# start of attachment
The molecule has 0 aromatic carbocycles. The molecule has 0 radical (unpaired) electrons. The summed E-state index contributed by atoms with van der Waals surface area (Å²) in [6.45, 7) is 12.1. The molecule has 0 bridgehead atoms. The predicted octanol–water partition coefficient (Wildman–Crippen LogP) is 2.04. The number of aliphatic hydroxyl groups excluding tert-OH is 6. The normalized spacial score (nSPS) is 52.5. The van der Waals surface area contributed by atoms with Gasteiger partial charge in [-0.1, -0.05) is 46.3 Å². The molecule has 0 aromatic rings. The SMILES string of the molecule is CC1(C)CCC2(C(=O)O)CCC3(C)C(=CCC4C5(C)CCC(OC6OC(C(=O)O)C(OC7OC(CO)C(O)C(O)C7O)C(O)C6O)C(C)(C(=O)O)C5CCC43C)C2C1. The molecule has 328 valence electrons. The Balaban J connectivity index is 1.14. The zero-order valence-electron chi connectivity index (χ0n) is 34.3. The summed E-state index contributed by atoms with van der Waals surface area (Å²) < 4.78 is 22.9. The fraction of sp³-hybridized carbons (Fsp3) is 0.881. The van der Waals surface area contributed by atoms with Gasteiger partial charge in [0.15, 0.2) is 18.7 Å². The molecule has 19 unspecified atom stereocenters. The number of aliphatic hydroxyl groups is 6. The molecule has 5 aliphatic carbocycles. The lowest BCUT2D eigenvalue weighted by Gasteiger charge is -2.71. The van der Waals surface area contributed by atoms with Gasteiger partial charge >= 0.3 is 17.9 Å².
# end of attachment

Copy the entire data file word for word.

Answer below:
The molecule has 0 aromatic carbocycles. The molecule has 0 radical (unpaired) electrons. The summed E-state index contributed by atoms with van der Waals surface area (Å²) in [6.45, 7) is 12.1. The molecule has 0 bridgehead atoms. The predicted octanol–water partition coefficient (Wildman–Crippen LogP) is 2.04. The number of aliphatic hydroxyl groups excluding tert-OH is 6. The normalized spacial score (nSPS) is 52.5. The van der Waals surface area contributed by atoms with Gasteiger partial charge in [-0.1, -0.05) is 46.3 Å². The molecule has 0 aromatic rings. The SMILES string of the molecule is CC1(C)CCC2(C(=O)O)CCC3(C)C(=CCC4C5(C)CCC(OC6OC(C(=O)O)C(OC7OC(CO)C(O)C(O)C7O)C(O)C6O)C(C)(C(=O)O)C5CCC43C)C2C1. The molecule has 328 valence electrons. The Balaban J connectivity index is 1.14. The zero-order valence-electron chi connectivity index (χ0n) is 34.3. The summed E-state index contributed by atoms with van der Waals surface area (Å²) < 4.78 is 22.9. The fraction of sp³-hybridized carbons (Fsp3) is 0.881. The van der Waals surface area contributed by atoms with Gasteiger partial charge in [0.15, 0.2) is 18.7 Å². The molecule has 19 unspecified atom stereocenters. The number of aliphatic hydroxyl groups is 6. The molecule has 5 aliphatic carbocycles. The lowest BCUT2D eigenvalue weighted by Gasteiger charge is -2.71. The van der Waals surface area contributed by atoms with Gasteiger partial charge >= 0.3 is 17.9 Å².